SBIR Phase I: Metabolic Engineering for Clostridial Biotechnology
This Small Business Innovation Research Phase I project aims to develop platform clostridia strains suitable for industrial scale alcohol production from renewable feedstocks and also to improve metabolic engineering technologies for all clostridia. Clostridia are strictly anaerobic, endospore forming prokaryotes of major importance to cellulose degradation, human and animal health and physiology, anaerobic degradation of simple and complex carbohydrates. Obstacles for the industrial use of these organisms include the development of genetic and metabolic engineering tools and strategies that could lead to strains suitable for production of chemicals and fuels from renewable feedstocks. This project focuses on developing metabolic engineering strategies and strains of solventogenic clostridia for the production of chemicals and biofuels. Through novel approaches, this project aims to solve three important bioprocessing bottlenecks: 1) product formation characteristics, 2) product yield and selectivity, 3) and suitable characteristics for repeated fed-batch or continuous fermentations. Anticipated outcomes of this project are clostridia strains that overcome the aforementioned bioprocessing bottlenecks and improved metabolic engineering technologies that are applicable to all clostridia. Development of biorefinery and biofuel technologies has been on the scientific and technological agenda of our nation for over 35 years now but never quite with the urgency of the last 2-3 years. Oil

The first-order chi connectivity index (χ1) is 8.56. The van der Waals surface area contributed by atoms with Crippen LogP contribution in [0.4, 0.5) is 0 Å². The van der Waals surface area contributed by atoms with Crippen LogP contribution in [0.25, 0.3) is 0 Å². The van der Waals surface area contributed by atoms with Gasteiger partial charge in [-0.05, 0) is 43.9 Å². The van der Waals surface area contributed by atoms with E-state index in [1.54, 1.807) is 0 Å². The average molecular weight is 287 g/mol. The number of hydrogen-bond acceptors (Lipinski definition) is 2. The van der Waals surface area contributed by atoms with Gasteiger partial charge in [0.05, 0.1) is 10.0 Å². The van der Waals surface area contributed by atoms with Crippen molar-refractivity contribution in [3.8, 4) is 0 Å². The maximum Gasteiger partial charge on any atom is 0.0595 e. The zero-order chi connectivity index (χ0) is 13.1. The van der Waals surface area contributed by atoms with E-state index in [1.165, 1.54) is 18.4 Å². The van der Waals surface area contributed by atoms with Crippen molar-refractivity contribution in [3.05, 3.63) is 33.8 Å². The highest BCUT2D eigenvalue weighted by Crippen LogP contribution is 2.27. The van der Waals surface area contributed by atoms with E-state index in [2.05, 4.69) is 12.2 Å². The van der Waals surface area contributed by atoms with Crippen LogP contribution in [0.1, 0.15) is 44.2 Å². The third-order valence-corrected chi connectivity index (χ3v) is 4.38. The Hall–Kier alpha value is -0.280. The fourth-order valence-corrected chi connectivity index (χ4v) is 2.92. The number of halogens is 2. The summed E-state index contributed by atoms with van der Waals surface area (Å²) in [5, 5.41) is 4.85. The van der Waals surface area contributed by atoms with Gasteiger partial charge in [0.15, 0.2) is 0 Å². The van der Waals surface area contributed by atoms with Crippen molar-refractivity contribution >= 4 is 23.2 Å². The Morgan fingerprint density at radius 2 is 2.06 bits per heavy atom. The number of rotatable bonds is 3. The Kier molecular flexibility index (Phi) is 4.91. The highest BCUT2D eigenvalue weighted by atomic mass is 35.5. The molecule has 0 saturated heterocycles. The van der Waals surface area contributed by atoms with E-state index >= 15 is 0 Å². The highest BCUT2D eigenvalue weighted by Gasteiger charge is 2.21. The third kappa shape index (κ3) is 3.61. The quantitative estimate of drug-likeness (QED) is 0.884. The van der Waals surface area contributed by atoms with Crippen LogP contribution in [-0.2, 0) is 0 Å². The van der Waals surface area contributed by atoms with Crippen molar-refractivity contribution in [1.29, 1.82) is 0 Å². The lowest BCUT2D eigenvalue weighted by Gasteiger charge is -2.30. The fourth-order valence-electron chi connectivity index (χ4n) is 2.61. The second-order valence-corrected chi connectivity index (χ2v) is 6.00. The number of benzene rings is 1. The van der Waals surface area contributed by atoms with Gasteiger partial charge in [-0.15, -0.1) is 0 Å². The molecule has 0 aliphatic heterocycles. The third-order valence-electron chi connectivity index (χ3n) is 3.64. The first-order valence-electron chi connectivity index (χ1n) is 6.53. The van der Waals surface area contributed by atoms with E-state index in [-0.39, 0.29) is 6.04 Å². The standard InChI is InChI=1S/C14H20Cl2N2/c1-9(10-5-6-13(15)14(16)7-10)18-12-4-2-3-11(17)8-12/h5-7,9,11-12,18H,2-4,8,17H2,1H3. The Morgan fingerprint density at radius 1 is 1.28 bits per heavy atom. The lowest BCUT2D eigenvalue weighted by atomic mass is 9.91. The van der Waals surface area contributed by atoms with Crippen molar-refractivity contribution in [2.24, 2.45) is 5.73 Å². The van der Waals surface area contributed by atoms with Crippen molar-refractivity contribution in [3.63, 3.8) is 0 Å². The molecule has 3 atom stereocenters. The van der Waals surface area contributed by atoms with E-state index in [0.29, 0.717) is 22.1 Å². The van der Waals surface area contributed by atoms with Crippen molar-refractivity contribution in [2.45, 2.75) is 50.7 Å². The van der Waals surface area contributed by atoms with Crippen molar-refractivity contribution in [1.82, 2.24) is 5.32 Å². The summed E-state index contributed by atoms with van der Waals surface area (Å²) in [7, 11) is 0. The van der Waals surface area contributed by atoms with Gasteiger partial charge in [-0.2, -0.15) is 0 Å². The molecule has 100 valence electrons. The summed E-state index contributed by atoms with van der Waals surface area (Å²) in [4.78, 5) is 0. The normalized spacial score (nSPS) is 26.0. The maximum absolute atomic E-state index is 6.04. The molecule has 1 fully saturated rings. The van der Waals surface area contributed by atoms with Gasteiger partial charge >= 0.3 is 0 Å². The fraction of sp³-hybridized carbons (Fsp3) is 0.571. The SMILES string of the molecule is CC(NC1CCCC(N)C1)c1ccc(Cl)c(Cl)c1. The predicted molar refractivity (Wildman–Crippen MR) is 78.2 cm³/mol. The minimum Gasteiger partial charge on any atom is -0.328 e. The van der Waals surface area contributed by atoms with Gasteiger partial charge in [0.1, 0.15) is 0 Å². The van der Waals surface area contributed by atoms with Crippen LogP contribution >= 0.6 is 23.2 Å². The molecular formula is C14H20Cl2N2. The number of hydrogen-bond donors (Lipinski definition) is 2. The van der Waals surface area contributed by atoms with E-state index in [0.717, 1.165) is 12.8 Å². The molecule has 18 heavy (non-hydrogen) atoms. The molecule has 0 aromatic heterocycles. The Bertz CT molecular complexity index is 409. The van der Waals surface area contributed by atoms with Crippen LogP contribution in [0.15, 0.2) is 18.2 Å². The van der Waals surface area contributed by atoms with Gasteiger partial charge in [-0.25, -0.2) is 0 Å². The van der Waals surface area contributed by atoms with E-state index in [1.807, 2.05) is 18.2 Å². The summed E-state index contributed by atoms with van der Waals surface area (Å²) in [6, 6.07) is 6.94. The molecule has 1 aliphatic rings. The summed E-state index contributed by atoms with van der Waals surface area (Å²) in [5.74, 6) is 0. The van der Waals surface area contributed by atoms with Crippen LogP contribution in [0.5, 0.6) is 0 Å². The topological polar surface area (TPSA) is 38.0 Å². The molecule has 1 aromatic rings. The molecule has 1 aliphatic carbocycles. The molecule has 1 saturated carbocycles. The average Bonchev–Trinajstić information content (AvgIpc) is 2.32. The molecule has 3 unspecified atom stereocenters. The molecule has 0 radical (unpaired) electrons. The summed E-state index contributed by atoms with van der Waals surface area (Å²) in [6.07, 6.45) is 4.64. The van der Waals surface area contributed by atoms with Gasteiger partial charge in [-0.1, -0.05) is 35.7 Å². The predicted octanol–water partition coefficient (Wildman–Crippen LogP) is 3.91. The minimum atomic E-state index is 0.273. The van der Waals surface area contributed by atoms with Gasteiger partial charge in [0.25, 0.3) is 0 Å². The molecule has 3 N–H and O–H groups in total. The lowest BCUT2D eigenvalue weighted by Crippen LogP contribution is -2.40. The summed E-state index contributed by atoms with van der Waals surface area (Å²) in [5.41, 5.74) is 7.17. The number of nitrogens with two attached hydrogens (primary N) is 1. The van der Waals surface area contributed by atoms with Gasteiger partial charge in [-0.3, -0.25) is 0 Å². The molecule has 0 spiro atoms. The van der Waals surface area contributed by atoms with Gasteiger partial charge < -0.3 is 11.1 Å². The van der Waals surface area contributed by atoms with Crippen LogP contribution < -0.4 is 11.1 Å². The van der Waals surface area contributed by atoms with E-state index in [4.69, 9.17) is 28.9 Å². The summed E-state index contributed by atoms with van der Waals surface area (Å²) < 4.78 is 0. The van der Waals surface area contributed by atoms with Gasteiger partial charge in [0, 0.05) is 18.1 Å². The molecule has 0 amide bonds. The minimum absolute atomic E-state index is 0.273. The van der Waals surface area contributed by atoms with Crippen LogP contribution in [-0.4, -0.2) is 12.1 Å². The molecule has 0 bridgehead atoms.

supplies for producing chemicals and fuels are becoming increasingly limiting and unreliable. Moreover, use or combustion of non-renewable chemicals and fuels detrimentally impacts the climate of our planet. Biomass is a carbon-neutral renewable resource for producing chemicals and fuels and the basis for the biorefinery concept. Solventogenic, butyric-acid clostridia played a major industrial role in the production of acetone and butanol in the past. Metabolic engineering of solventogenic clostridia may lead to industrial processes for production of chemicals such as butyric acid, butanol, butanediol, propanol, and acetoin, and production of hydrogen. Some of these chemicals can serve as biofuels directly, while others can be used for chemical conversion to biofuels. A major advantage of these organisms is that they can directly ferment a large spectrum of simple and complex carbohydrates including lignocellulosics with minimal pretreatment. The commercial potential of metabolically engineered solventogenic clostridia is exceptional but remains largely unexplored. This project aims to capture and demonstrate part of this potential. This award is funded under the American Recovery and Reinvestment Act of 2009 (Public Law 111-5).
Small Business Information at Submission:
15 INNOVATION WAY #288 Newark, DE 19711
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